Two 9x19 cartridges with headstamp P


#1

Please, help me to make correct manufacturers identification of the these cartridges
The left one with headstamp * P * looks like Austrian or Belgian
I am remember that some times ago John Moss already proved that manufacturers of 9x19 cartridge with headstamp P 24 was FN Belgium, but I can’t find this info in my files. Couls somebody confirm this?


Post WWI 9 para german ctges
#2

Treshkin - the use of the letter “P” standing alone as the factory designator on 9 mm Para cartridges is incredibly complicated. It was not me that did all the great research on this group of cartridges, but rather Lewis Curtis. He sorted the outh very well, no easy task since this “P” was used by Polte, Soluthurn, Palencia, and possibly by FN on ammunition made for Cartoucherie Belge.

With the Specific headstamp “P 24” the choice narrows a little. Palencia of Spanin is eliminated, even though they used virtually the same headstamp on 9 mm Largo ammunition. The four companies involved seem to be Polte, Patronenfabrik A.-G. Solothurn of Switzerland, Cartoucherie Belge, and FN.

Regarding FN and CB, the cartridge with no serif line across the bottom of the vertical stroke of the numeral “4” is the cartridge related to them. It is also related to Switzerland. The best thing to do is to see the Curtis Book "9 mm Parabellum Case Type and Headstamp Guide, , Vlume III, Part 6, which covers among other letters, headstamps with the letter “P” as the primary entry. All I could do is simply retype it here. I will say that this headstamp, with the serif-4, is found with FN bullets in it, but there is also a headstamp “C B 24” that has the identical numerals. The “P 24” headstamp of this style has been found in boxes with a Dutch Label, “Patronen Scherpe No. 5, Luik 1923” overlabeled "328, the Swiss Identification number for 9 mm Para ball ammunition, and with a handwritten addition to the label “v. F.N. Herstal fur J.J.G.” "J.J. G. are the initials of the Director at Thun during the period 1923-1924.

The “P 24” headstamp that has a serif-4 is attributed to Solothurn. It is usually found loaded with a Swiss bullet, powder and primer. There is also a Swiss-Style box label for it, which Curtis pictures. However, it has also been found that both headstamps are found with a mixutre of primer, powder types and bullets, not typical of either Belgium or Switzerland. Further, these “Mixed loads,” as Lew calls them, have been found in Polte Military boxes together with 1926 and 1927-cated Polte rounds.

Lew’s final conclusion seems to be that both headstamp styles were primarily made for Germany in the immediate Post WWI period, and delivered to Polte to support their post-war production. The mixed loads are likely to be a product of Polte using a mixture of components from the two suppliers.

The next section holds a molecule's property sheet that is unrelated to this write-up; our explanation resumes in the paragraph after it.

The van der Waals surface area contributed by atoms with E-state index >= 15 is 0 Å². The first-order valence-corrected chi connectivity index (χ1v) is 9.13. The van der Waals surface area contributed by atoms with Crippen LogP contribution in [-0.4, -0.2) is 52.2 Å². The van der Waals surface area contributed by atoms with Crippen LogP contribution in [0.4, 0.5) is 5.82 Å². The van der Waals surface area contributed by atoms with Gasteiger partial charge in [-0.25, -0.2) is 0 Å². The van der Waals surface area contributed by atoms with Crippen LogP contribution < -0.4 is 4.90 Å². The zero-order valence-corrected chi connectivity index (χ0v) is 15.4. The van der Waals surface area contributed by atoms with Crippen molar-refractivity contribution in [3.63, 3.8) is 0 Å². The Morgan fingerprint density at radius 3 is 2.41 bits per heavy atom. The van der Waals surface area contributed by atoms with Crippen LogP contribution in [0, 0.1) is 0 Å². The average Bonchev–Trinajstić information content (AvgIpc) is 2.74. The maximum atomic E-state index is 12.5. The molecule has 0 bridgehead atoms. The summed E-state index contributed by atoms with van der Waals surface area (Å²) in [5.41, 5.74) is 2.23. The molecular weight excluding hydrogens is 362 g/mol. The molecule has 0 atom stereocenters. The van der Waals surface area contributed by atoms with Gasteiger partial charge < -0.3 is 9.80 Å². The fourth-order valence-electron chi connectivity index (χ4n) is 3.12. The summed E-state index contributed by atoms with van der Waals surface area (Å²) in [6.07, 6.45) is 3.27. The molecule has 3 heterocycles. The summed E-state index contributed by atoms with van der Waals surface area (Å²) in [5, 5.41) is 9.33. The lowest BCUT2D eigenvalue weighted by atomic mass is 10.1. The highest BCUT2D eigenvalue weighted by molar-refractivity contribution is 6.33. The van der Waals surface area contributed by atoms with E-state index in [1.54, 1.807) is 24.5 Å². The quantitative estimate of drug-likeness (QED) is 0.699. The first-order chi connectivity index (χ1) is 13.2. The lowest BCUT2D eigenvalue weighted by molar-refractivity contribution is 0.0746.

There is also an “x 24” headstamp, which is related, but that is another story I cannot pass on right now - the information on that also was sorted out by Lew.

Again, please note that NONE of the above is resulting from any research I did. This is simply a quick summary of the work of Lew Curtis.


#3

John is correct. The first load (hst * P * is by Hirtenberger, and is probably Austrian, but it could have been manufacturered by or assembled by the Hirtenberger plant in Dordracht Holland in the 1930s. There is a similar headstamp * P * 1934, and both headstamps are encountered in Spanish label boxes with an identical layout. The box for the 1934 dated cartridges has an endlabel “Fabrica de Cartuchos Dordracht - Hirtenberg”. I have only seen RN cartridges in these Spanish label boxes. The * P * 1934 only occurs with RN bullets as far as I know.

The P 24 headstamp is even more interesting. It appears that it began as a Prussian Police contract with Solothurn in Switzerland, who subcontracted part of the production to FN. Early on the Allied Control Commission ordered the contract terminated, but subsequently the ammunition was delivered. Both FN and Swiss P24 headstamps show up on loads that are obviously the product of FN and the Swiss (probably Thun) using typical FN or Swiss components and powder, but many of these rounds are found mixed in German style boxes, some with repack labels. Others have been found mixed in Polte labeled boxes with Polte headstamped cartridges from the 1920s. The rounds from German boxes have been a mix of Swiss and FN made cases as well as a mix of Swiss and FN made bullets. All have had German (or Swiss) style primers and powder. Again, this is only among the ones I have examined. I have never seen a domed (FN) style primer in any of the P 24 headstamped rounds in German boxes, but they may have occured.

So to answer your question! The * P * load is by Hirtenberger made in either Holland or Austria, or possibly both. My GUESS is that the case was made in Austria and your load with the truncated bullet was probably also loaded in Austria—but that is only a Guess. Perhaps someone else had the documentation.

Your P 24 case was made by FN. If the bullet is magnetic, it is Swiss and if it is non-magnetic, it is FN. The primer looks flat to me so my guess is that it is either Swiss or German. My bet is that the powder is dark gray tubes instead of the FN black flakes. If your P 24 has a flat primer, my bet is that it was loaded in Germany.

This is a long way to say that I don’t know for sure where either of these cartridges was made. Like many other cartridges, the story on both of these is complicated.

Cheers,

Lew


#4

Thanks John and Lew for your great comments.
My cartridge (P 24) has a non-magnetic bullet and light green flake powder, slightly grafitized.


#5

Sounds like this is an FN load. The FN loads frequently have green or black pa seals.

Cheers,

Lew


#6

Thank you!